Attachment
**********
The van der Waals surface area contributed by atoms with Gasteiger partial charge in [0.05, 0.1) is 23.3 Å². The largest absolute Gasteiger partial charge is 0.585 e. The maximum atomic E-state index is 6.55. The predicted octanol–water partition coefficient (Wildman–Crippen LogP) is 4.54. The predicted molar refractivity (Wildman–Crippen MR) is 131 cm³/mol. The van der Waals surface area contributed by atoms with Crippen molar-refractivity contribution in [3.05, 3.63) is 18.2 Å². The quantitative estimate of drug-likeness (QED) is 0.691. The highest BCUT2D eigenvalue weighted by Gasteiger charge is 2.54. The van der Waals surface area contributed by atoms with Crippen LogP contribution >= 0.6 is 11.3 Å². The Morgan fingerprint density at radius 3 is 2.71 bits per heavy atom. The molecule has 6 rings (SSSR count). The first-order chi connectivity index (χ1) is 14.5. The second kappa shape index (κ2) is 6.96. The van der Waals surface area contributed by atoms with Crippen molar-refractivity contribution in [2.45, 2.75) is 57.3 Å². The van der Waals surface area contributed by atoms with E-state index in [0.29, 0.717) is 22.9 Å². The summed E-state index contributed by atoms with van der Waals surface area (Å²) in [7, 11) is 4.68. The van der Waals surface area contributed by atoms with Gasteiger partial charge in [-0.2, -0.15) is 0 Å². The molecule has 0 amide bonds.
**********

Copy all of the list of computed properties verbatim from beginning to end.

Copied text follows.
The van der Waals surface area contributed by atoms with Gasteiger partial charge in [0.05, 0.1) is 23.3 Å². The largest absolute Gasteiger partial charge is 0.585 e. The maximum atomic E-state index is 6.55. The predicted octanol–water partition coefficient (Wildman–Crippen LogP) is 4.54. The predicted molar refractivity (Wildman–Crippen MR) is 131 cm³/mol. The van der Waals surface area contributed by atoms with Crippen molar-refractivity contribution in [3.05, 3.63) is 18.2 Å². The quantitative estimate of drug-likeness (QED) is 0.691. The highest BCUT2D eigenvalue weighted by Gasteiger charge is 2.54. The van der Waals surface area contributed by atoms with Crippen LogP contribution >= 0.6 is 11.3 Å². The Morgan fingerprint density at radius 3 is 2.71 bits per heavy atom. The molecule has 6 rings (SSSR count). The first-order chi connectivity index (χ1) is 14.5. The second kappa shape index (κ2) is 6.96. The van der Waals surface area contributed by atoms with Crippen molar-refractivity contribution in [2.45, 2.75) is 57.3 Å². The van der Waals surface area contributed by atoms with E-state index in [0.29, 0.717) is 22.9 Å². The summed E-state index contributed by atoms with van der Waals surface area (Å²) in [7, 11) is 4.68. The van der Waals surface area contributed by atoms with Gasteiger partial charge in [-0.2, -0.15) is 0 Å². The molecule has 0 amide bonds.